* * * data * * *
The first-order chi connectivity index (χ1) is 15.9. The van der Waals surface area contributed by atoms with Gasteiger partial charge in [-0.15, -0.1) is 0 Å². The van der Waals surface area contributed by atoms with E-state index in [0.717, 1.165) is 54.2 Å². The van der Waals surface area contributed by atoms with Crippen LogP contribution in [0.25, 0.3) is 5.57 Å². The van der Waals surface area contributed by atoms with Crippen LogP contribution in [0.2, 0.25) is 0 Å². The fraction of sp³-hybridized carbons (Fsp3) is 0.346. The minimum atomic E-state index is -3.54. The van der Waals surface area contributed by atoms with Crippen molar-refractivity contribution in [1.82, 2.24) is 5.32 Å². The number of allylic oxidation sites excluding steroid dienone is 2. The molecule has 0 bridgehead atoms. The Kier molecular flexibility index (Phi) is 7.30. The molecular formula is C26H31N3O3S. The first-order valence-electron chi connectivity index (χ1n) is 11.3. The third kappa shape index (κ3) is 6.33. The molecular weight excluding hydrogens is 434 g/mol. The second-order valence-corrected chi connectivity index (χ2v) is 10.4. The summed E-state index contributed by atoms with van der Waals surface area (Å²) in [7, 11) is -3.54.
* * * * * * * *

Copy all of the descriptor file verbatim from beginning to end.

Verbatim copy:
The first-order chi connectivity index (χ1) is 15.9. The van der Waals surface area contributed by atoms with Gasteiger partial charge in [-0.15, -0.1) is 0 Å². The van der Waals surface area contributed by atoms with E-state index in [0.717, 1.165) is 54.2 Å². The van der Waals surface area contributed by atoms with Crippen LogP contribution in [0.25, 0.3) is 5.57 Å². The van der Waals surface area contributed by atoms with Crippen LogP contribution in [0.2, 0.25) is 0 Å². The fraction of sp³-hybridized carbons (Fsp3) is 0.346. The minimum atomic E-state index is -3.54. The van der Waals surface area contributed by atoms with Crippen molar-refractivity contribution in [1.82, 2.24) is 5.32 Å². The number of allylic oxidation sites excluding steroid dienone is 2. The molecule has 0 bridgehead atoms. The Kier molecular flexibility index (Phi) is 7.30. The molecular formula is C26H31N3O3S. The first-order valence-electron chi connectivity index (χ1n) is 11.3. The third kappa shape index (κ3) is 6.33. The molecular weight excluding hydrogens is 434 g/mol. The second-order valence-corrected chi connectivity index (χ2v) is 10.4. The summed E-state index contributed by atoms with van der Waals surface area (Å²) in [7, 11) is -3.54.